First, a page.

Summer Selections: The House by The Sea
by Alice West
At the horizon, in the moment where the Sea meets the night sky, there is nothing but the sound of the wind. The soft breaths of cresting waves and the violin sounds of whale song beneath the surface. Black and littered with stars, the sky falls into her gentle rippling tides and touches her with the calm of night. Filled with a darkness she can’t contain, she whistles into the sky. A kiss, a dance, a ritual; the Sea moves and then doesn’t move. The tide sings her goodbyes and then slips over the horizon, black into black.
From out beyond the harbour, the village is just a collection of yellow lights clustered on the side of a hill further up the river. Half way between the shore and the horizon, a red buoy bobs on the surface of a flat Sea. She tangles herself up in the rope anchoring it to the sand, pulling it tight and sturdy. Then falls between the fibres and releases it again. The buoy wobbles again. The horizon is a series of movements. She exists here, the beating pulse of every ripple that makes up her flat-line. And, all the way out there, each irregular beat carries her forward. Flowing up the channels that pour towards the beach where her building momentum will crash into sand. She exhales, and as she drags back to Sea, she inhales. The wind sings for her, there is no rest for the wicked.
There’s a crack in the coast, where the river pushes into the Sea and the wind has no direction. Since time began, this has been the point where land crumbled into the Sea. The rocks and boulders that litter this place are prehistoric, no man could move them and no man would try. These rocks have seen men grow. They have seen men learn to build sails and ships and ropes. They have seen men cry and laugh and fall in love with dangerous creatures that are only half woman. These rocks have been worn by the Sea and her thrashing and spitting, and in all the time that stands before and beyond this moment, these rocks have been touched by the same wind. Here, on this little beach, there is nothing to suggest that humans have ever walked this earth. Apart from a house, crumbling at its edges, tucked into a cove along the shore where the waters are still, and the wind is barely a whimper.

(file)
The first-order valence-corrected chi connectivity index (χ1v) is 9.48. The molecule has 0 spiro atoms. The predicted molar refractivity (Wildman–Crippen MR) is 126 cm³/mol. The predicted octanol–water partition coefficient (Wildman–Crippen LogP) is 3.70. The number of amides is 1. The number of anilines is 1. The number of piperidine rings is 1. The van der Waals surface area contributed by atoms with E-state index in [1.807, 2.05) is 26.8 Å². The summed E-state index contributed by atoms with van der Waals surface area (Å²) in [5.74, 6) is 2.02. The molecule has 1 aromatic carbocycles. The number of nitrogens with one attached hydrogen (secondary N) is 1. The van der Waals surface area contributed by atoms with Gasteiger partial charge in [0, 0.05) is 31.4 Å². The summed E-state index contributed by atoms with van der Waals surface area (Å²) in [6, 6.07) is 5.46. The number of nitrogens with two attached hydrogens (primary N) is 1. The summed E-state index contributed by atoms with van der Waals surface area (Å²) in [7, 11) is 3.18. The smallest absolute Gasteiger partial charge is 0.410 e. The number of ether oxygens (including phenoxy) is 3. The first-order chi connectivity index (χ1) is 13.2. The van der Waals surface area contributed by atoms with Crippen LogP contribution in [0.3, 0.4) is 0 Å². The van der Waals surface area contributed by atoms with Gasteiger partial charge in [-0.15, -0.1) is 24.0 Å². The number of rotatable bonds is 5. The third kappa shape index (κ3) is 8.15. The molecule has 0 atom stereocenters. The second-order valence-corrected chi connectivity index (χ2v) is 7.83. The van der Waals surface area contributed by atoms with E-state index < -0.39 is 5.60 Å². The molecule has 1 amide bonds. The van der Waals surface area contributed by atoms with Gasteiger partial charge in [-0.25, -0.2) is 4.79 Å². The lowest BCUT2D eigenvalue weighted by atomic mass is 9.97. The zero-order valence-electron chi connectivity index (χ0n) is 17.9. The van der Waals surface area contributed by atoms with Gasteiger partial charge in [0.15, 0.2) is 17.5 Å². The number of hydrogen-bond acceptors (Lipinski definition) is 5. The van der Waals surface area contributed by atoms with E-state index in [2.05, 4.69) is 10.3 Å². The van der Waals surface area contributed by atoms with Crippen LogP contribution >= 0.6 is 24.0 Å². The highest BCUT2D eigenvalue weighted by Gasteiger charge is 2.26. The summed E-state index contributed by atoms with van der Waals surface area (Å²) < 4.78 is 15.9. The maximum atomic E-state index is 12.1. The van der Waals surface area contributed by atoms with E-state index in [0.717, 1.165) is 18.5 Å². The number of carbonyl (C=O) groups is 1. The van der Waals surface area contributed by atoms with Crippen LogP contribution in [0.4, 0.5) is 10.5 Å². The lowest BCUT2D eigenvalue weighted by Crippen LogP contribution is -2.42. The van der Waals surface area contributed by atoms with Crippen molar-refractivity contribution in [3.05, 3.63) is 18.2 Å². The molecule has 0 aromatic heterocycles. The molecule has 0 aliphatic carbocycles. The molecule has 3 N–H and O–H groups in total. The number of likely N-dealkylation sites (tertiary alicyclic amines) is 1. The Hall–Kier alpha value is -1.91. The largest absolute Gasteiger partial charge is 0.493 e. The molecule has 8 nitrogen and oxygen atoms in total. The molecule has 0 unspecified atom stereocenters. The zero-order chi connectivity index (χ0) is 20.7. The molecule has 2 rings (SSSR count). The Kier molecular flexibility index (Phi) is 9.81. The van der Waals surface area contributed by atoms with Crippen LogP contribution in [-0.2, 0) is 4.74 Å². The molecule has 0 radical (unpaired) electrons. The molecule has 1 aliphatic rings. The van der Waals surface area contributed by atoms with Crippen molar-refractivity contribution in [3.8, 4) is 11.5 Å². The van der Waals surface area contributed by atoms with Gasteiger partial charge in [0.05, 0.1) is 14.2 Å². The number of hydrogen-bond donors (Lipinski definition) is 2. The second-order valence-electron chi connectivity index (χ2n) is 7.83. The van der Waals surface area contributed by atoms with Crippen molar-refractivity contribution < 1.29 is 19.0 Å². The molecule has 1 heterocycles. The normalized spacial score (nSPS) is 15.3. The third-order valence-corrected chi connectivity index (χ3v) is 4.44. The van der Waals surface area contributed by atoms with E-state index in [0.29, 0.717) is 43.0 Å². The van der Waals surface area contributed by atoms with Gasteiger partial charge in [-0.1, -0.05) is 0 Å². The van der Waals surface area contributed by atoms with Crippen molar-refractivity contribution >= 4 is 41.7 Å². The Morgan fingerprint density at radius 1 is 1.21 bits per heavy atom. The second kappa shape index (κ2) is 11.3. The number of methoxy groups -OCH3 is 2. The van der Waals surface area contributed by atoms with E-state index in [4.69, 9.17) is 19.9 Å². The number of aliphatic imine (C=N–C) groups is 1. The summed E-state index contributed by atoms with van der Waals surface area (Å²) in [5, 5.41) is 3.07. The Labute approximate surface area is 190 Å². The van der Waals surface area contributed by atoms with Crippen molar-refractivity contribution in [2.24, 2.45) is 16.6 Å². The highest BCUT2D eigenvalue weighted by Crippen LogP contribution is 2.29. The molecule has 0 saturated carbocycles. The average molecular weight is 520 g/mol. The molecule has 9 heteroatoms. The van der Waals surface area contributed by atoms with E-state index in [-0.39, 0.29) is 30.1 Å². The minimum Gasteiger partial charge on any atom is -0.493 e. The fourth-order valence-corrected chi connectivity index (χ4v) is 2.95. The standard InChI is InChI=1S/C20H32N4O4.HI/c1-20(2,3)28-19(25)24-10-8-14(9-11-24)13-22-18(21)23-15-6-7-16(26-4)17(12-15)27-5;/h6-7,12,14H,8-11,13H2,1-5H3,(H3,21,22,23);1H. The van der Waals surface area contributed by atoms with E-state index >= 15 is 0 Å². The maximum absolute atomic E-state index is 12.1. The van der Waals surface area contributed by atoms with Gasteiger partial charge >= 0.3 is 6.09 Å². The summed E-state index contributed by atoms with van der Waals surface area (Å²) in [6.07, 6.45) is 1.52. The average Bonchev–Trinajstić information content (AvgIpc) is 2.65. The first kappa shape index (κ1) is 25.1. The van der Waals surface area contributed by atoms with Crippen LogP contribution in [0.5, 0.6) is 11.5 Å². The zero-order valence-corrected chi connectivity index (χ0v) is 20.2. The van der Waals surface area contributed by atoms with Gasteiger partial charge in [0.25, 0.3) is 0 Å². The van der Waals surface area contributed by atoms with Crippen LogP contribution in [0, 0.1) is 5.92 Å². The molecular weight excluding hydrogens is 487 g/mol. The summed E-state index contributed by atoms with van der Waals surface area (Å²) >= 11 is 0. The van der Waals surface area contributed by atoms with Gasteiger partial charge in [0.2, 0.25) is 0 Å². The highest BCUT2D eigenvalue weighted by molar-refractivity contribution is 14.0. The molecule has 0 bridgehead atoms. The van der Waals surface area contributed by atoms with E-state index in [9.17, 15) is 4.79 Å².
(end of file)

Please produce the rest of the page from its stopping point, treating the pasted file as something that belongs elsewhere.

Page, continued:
Built from the beach itself, the house has been part of the scenery for hundreds of years. Not even the oldest man in the village can remember the last time someone lived there. Most of it remained, but part of the roof had fallen in on itself and there were spaces in the bricks where the stone wall hadn’t been strong enough to survive the wind’s harsh kiss. Centuries of wind and salty sea had left it battered and shaken, but nestled between two rocks the house was still there. As strong, and as lonely, as the cliffs around it.
Summer Selections is a FalWriting series bringing you a variety of writing produced this academic year by Falmouth students. It's a vibrant and diverse selection of work covering text forms from experimental poetry to forensic literary analysis, from gothic short stories to critical dissertations. This year the selection is guest edited by third year student Jess Hawes.